Stansted 15: group who chained themselves in front of a plane at Stansted Airport found guilty of aviation security offence

The group breached Stansted Airport's security fence. Picture: MARK DAVISON

The group breached Stansted Airport's security fence. Picture: MARK DAVISON - Credit: Archant

A group of people who breached Stansted Airport’s security fence before chaining themselves together in front of a plane were convicted today (December 10).

Following a ten week trial at Chelmsford Crown Court, nine women and six men were found guilty of an aviation security offence. They are due to be sentenced on the same court on Monday, February 4.

On March 28, 2017, 15 people arrived outside the airport in hire cars and used bolt cutters to breach the security fence.

The group gained access to a restricted area airside before, in protest, they locked their arms in tubing to obstruct a plane’s wheel.

As reported in The Independent, The plane had been chartered by the Home Office to remove 60 people to Nigeria, Ghana and Sierra Leone, and was stationary.

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Essex Police attended and asked the protestors to unchain themselves but they refused and officers were forced to cut them out of tubing before arresting them.

As a direct result of this protest the flight was cancelled and a number of other flights also had to be cancelled.

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The runway was closed and other flights had to be diverted to other airports.

Superintendent Nick Morris, Stansted Airport’s commander, said: “The actions of the people involved were dangerous and caused significant disruption to the airport and passengers.

“When they breached the airport’s perimeter, there intentions were unknown and this resulted in the runway being closed.

“Their actions disrupted many flights, which had a financial impact on airlines and forced hundreds of passengers to make other arrangements to land at other airports.

“Breaching one the UK’s busiest airports is dangerous and has consequences and today’s convictions shows that.

“We work closely with the airport operator and partner, Manchester Airport Group, to continually improve security at the airport. Post the incident additional joint security measures have been implemented to further safeguard the airport perimeter.”

Following the conviction, the group told The Independent: “We are guilty of nothing more than intervening to prevent harm.”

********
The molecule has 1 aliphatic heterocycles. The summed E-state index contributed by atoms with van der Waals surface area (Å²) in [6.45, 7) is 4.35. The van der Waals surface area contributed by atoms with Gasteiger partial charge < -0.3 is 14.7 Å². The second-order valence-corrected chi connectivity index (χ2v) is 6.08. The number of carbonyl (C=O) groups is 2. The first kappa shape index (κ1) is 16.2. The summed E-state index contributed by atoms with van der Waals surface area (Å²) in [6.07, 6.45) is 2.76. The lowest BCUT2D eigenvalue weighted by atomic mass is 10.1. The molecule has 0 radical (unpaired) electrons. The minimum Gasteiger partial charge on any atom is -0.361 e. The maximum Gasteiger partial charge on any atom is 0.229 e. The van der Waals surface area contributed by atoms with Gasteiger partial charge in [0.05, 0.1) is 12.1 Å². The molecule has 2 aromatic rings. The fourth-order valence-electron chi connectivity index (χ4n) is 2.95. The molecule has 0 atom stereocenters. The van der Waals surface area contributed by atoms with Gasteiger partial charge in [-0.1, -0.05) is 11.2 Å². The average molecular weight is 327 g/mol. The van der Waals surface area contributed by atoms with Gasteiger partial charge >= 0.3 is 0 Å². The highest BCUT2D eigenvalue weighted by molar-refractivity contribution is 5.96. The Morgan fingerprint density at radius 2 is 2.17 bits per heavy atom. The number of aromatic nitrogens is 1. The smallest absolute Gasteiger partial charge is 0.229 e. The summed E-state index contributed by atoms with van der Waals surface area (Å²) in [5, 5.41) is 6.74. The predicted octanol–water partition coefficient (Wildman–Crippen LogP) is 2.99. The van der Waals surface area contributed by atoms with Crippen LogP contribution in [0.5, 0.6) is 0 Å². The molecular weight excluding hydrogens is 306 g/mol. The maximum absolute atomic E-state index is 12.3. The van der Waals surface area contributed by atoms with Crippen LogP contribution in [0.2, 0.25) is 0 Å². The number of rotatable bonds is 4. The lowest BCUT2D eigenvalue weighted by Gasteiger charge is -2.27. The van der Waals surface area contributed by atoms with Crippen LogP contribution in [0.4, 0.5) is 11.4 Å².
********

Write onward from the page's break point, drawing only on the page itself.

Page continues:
Amnesty International UK, who have supported the group throughout the trial, has launched a solidarity campaign with the 15.

Kate Allen, Amnesty International UK’s Director, said: “This is a crushing blow for human rights in the UK.

“The terrorism-related charge against these individuals was always a case of using a sledgehammer to crack a nut.

“It’s deeply disturbing that peaceful protesters who caused disruption but at no time caused harm to anyone, should now be facing a possible lengthy prison sentence.

“This whole case will send a shiver down the spine of anyone who cares about the right to protest in our country.

“Around the world, human rights defenders are coming under increasing attack. The UK should not be bringing such severe charges against those who seek to peacefully stand up for human rights.”

The people convicted today are:

Emma Hughes, 38, of Vicarage Road, Leytonstone;

Melanie Evans, 35, of Vicarage Road, Leytonstone

Melanie Stickland, 35, of Borwick Avenue, Walthamstow

Lyndsay Burtonshaw, 28, of no fixed address, London

May Mackeith, 33, of Clementina Road, Leytonstone

Laura Clayson, 28, Lords Close, Greenwich

Helen Brewer, 28, of Markfield Road, Hackney

Ruth Potts, 44, of Ashton Gate Terrace, Bristol

Jyotsna Ram, 33, of Stanhope Gardens, Haringey

Nicholas Sigsworth, 29, of Clementia Road, Leytonstone

Alistair Tamlit, 30, of no fixed address, London

Benjamin Smoke, 27, of Rowley Gardens, Haringey

Edward Thacker, 29, of Markfield Road, Hackney

Nathan Clack, 30, of Lords Close, Lambeth

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